The student news site of Aspen High School


The student news site of Aspen High School


The student news site of Aspen High School


Yes, a US Citizen with a felony conviction can run for President – but should they be able to?

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The US Presidents’ official Seal verifies that Presidential correspondence is correctly identified and treated with proper alacrity.

In 1920 Presidential Candidate Eugene V. Debs wanted to hit the campaign trail to rally supporters behind his Socialist agenda. The only problem? Getting out of prison. Debs had disobeyed the Sedition Act of 1918, resulting in a ten-year prison sentence. His party used this imprisonment – which Debs saw as a politically motivated act – to their advantage, and Convict No. 9653 headed the 1920 Socialist Party ticket. His imprisonment “only enhanced Debs’ status with his followers[,]” says Brandeis’s Thomas Doherty. Still today, a T-Shirt parading Debs’s conviction is available on Amazon.

Deb’s popularity has increased in modern times as the embattled Former President Donald Trump faces 88 criminal charges – many of which can carry a felony conviction. Even though the Former President may not be able to vote if convicted, he will still be allowed to run for President – and a conviction might actually help Mr. Trump’s campaign.

Mr. Trump stated that Black people saw how he was unfairly discriminated against in the criminal justice system and related to his struggle. His mugshot taken on August 24th, 2023 is the reason “why the Black people are so much on my side now,” said Mr. Trump at a South Carolina campaign event. Even if Black people are ‘on his side’, the former President has still made countless racist and discriminatory comments toward people of color, such as drawing upon a stereotypical line of thinking in a conversation with a Black reporter and racist, antisemitic comments about money. Many believe that these comments, along with Trump’s actual leadership during his four years of the presidency, should disqualify him from the 2024 race – but there is a much more fundamental problem with Mr. Trump, or any criminal, running for a leadership position.

The justice system of the United States is meant to be rehabilitative, says the American Psychological Association (APA). Currently, “rehabilitation has taken a back seat” to punishment in justice, an APA psychologist said in an article. However, even if the system was rehabilitative, any convicted criminal who has not yet served a sentence should not be allowed to hold an office where they can have power over others. Committing a crime, even an innocuous or so-called ‘victimless’ one, shows an innate lack of care for the value of human life.

Stealing a package of gum from a convenience store may not bring down a corporate empire, but it still shows disregard for the laws of the United States and for the emotional damages it may cause. The same people who disregard these laws should not be in a position to make or enforce them.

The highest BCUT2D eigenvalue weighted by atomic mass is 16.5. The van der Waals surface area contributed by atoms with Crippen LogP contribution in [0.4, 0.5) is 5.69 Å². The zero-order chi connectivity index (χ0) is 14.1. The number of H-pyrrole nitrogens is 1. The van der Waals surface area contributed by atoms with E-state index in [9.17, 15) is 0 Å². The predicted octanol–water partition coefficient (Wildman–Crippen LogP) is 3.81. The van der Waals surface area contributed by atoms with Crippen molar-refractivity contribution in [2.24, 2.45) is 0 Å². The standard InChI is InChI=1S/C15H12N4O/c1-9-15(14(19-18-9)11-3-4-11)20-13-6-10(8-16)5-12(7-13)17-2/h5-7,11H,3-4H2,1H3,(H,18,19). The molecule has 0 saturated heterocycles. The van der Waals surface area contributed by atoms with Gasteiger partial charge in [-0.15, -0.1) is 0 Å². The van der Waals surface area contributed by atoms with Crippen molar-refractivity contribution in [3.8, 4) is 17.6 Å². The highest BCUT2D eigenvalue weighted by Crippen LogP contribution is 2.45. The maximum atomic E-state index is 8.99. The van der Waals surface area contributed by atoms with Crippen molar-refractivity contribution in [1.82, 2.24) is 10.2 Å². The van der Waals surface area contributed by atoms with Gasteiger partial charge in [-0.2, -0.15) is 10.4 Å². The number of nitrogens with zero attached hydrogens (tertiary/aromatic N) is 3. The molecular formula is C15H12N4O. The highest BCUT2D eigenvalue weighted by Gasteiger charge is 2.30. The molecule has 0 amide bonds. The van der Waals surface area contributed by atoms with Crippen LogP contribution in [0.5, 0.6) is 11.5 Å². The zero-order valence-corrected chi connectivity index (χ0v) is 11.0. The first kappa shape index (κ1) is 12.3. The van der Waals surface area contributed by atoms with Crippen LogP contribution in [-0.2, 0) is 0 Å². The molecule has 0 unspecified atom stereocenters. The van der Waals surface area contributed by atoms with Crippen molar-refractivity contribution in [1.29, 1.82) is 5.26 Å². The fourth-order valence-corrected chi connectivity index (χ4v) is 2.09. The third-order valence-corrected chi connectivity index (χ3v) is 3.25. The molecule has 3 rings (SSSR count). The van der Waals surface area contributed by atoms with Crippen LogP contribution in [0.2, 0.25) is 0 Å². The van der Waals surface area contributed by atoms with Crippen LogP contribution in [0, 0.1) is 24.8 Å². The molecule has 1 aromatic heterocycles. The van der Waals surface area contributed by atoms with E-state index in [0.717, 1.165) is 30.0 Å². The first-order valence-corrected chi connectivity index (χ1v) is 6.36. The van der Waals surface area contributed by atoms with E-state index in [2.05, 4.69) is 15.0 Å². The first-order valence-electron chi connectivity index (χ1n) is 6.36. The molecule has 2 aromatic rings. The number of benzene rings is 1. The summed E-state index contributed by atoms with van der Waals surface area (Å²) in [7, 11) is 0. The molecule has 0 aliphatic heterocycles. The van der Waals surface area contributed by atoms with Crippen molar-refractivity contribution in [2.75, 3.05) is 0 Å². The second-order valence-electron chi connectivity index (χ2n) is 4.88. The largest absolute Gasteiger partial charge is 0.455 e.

Mr. Trump often argues that the charges against him amount to nothing more than a ‘witch hunt’ motivated by political partisanship. However, the charges against Mr. Trump are not political – i.e. business fraud and conspiracy to impersonate a public officer. These charges are the opposite of political extremism charges such as those on which Alexei Navalny was convicted. The four cases and respective charges brought against the former President are occasionally politically related, such as the insurrection he fueled on January 6th. Mr. Trump does not deny that his supporters attacked the Capitol building – he only denies his specific part in it. The embattled former President is further charged with genuine criminal offenses – such as paying hush money to an adult film star and illegal retention of classified government documents.

Even if these charges were political, the United States is a democracy that has not had political prisoners since WWII. On the other hand, Russia’s dictator Vladimir Putin (who Mr. Trump vehemently supports) holds several political prisoners such as the late Alexei Navalny. While Mr. Trump’s claims about political persecution might be invalid in a democracy, they do hold some merit – as the former President aims to turn the United States into an authoritarian state where he would undoubtedly detain political opposition. Mr. Trump has admitted this himself in a now famous quote, vowing to be a dictator of the US only on “day one”.

Mr. Trump’s attempt to subvert the peaceful transfer of power, unprecedented leadership in 2016-2020, and vow to be a dictator on the first day of his presidency may not convince Americans of his inability to lead – but if convicted, this inability would be undeniable. As President of the United States of America, Mr. Trump would have near-complete control over the American Nuclear Arsenal, a lattice of missiles capable of wiping out the entire human population. The same man who has proven that he has a lack of care for human life – with his abhorrent treatment of women, various (alleged) crimes and agreement to allow Russia to “do whatever the hell they want” would be able to, within five minutes, kill nearly eight billion people.

Any person with a criminal record who has not yet been completely rehabilitated by the criminal justice system should be barred from political office – not just Mr. Trump. The 2024 election will prove to be a test of propaganda, the American system, and most of all the decision-making capabilities of the American people. If convicted, Mr. Trump may not be able to vote for President – and, if the President cannot vote, surely, they should not be allowed to run for office.

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